Twilight this evening makes the world glow blue. The snow-covered ground reflects the dense sky. Finally, the winter we anticipated when we closed down the garden this fall has arrived. I slip into the barn to gather eggs—bluish-green and shades of brown—and watch the dog kick up some powder as she tears around on the hill.
Then we go inside to make French onion soup for supper. The smell of onions and garlic roasting with olive oil and thyme will fill the kitchen and spill into the mudroom when Andrew comes home.
I collect an armload of onions from our root cellar, a reliable source of satisfaction. Our root cellar used to be the cistern for water storage in the basement. Two thick stone walls complete a rectangle enclosing a corner under the kitchen.
The previous owner short-sightedly bashed a hole into the foundation to allow him to toss wood from the driveway into the cistern. He hammered another opening in the cistern wall to carry wood to the wood-burning furnace, which he later un-installed.
Andrew and my dad spent many summer days in that cistern, fixing the damages. Stones jigsawed into the foundation hole. A wooden frame closed the space between the stone wall and the kitchen floor joists. Insulation filled all the gaps. They poured a concrete doorway, then built a door, now held by hinges and a latch blacksmithed by my dad.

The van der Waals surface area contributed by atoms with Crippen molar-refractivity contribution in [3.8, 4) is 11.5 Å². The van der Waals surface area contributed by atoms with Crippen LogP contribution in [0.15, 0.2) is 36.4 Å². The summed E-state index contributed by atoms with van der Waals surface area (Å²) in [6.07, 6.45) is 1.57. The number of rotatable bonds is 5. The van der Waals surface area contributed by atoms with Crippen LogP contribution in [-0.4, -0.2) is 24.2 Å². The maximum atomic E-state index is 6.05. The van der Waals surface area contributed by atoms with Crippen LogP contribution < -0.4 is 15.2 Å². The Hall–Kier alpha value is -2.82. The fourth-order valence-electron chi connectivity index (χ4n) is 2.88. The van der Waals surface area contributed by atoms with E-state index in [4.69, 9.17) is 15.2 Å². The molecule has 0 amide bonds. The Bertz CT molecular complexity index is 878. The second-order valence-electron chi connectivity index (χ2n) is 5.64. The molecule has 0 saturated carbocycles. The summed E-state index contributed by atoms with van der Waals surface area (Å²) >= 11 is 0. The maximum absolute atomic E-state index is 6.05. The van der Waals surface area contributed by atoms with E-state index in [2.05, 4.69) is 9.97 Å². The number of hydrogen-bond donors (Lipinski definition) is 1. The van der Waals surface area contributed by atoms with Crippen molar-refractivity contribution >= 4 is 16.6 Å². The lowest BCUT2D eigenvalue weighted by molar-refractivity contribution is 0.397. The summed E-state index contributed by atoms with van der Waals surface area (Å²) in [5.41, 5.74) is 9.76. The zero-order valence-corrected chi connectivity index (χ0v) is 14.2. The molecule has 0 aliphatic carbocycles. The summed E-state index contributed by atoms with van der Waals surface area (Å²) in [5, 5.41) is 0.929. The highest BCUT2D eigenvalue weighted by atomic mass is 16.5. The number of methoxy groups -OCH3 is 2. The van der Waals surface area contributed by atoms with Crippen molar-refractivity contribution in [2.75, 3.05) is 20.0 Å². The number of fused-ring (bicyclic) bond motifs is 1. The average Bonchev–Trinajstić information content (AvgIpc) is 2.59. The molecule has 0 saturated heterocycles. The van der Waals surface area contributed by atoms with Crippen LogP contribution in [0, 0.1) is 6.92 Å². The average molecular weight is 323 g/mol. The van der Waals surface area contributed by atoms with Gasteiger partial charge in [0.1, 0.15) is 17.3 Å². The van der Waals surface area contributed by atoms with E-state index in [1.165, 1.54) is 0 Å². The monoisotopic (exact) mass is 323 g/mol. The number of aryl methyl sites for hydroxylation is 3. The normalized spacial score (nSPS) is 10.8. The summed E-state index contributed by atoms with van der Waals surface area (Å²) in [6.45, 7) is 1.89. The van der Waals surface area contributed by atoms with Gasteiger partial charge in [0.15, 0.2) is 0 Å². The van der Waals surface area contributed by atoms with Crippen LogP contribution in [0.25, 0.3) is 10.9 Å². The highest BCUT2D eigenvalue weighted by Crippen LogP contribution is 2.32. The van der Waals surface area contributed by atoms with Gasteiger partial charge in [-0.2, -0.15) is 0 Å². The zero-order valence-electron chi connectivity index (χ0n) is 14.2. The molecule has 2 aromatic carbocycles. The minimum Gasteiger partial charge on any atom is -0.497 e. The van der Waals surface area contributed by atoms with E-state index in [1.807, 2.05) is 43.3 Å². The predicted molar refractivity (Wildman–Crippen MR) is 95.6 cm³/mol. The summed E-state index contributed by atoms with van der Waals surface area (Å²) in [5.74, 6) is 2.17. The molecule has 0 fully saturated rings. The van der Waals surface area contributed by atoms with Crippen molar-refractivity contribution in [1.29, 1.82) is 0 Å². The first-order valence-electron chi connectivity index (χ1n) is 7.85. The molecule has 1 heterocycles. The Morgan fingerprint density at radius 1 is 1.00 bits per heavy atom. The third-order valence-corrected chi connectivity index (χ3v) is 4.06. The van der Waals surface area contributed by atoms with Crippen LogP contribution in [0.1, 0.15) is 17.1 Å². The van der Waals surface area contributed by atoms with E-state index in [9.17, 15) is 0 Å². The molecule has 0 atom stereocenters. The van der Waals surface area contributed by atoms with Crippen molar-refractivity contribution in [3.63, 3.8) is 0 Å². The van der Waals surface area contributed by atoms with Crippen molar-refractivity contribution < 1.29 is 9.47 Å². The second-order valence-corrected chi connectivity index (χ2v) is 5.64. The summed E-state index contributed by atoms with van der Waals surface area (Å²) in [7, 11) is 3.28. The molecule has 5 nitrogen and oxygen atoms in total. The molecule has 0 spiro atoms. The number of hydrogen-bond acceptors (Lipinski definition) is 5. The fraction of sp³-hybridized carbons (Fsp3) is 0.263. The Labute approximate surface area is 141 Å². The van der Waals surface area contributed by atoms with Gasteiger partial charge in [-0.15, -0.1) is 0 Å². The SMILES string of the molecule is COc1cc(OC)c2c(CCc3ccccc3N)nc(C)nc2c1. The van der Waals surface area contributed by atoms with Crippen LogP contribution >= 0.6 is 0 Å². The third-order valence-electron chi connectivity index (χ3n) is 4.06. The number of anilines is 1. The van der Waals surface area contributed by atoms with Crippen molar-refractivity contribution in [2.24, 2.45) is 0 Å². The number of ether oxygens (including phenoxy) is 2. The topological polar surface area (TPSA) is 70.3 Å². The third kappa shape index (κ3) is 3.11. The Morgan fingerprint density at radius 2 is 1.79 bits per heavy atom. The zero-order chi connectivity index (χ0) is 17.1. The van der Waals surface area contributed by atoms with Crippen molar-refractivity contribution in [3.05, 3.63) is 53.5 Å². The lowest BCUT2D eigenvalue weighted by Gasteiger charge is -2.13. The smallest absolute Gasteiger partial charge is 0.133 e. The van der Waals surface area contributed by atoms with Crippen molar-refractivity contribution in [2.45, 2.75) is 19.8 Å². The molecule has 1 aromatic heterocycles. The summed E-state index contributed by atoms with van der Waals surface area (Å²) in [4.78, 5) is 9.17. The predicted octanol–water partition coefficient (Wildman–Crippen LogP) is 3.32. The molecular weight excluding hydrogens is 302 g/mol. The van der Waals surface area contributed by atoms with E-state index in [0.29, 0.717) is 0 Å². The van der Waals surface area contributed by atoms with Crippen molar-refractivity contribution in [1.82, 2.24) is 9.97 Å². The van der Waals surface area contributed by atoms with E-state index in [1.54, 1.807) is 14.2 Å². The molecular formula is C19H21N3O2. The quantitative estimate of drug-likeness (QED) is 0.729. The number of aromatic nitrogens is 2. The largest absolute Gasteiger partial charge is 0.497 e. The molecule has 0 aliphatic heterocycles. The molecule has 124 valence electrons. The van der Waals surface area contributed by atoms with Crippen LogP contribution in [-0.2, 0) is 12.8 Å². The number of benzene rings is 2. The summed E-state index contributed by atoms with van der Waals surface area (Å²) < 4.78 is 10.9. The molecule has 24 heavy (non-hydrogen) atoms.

To get to that door, I walk past shelves they built, now laden with canned tomatoes, spaghetti sauce, dill pickles, bread and butter pickles, dilly beans, pickled beets, plum jam, hot pepper jam, hot peppers, hot cucumber relish, and a bin of butternut squash. I lift the heavy latchpin and swing open the door.
Wooden crates—thanks again to dad—stack five kinds of potatoes against one wall. Many, many potatoes. Carrots and daikon radishes hide in tubs of damp sawdust. Onions fill another crate. I grab five large onions and head upstairs to cry as I slice them thinly.
We have sent down roots in this place, and I think about home. I juggle deep gratitude for our marriage, kids, farm, and jobs with the ache of living away from family and decades-old friendships. We each have strong roots in other places—Pennsylvania and Indiana—where family, extended family, and close friends coincide. We find ourselves living in neither of those places, but digging into life here. I find myself full and missing.
At my kids’ ages, I lived on the farm where my dad grew up. I had the sense of belonging that comes through generations of living there. After high school, I left home quickly, eager for new places, unconscious of what I was leaving behind.
Home always has layers and complications. How do I feel rooted in a place where all of our roots are only one year deep? What will our kids understand of themselves in this place? How can we connect them to our village, when it spans multiple states?
Now, home is where our potatoes parallel this stone foundation. Home is the dog among the chickens, the dog and the chickens in our kids’ arms. Our village is the kindness of strangers becoming friends, coworkers adopting us like family. We are lucky. On this blue evening, our home is warm. Our roots are roasting in the oven.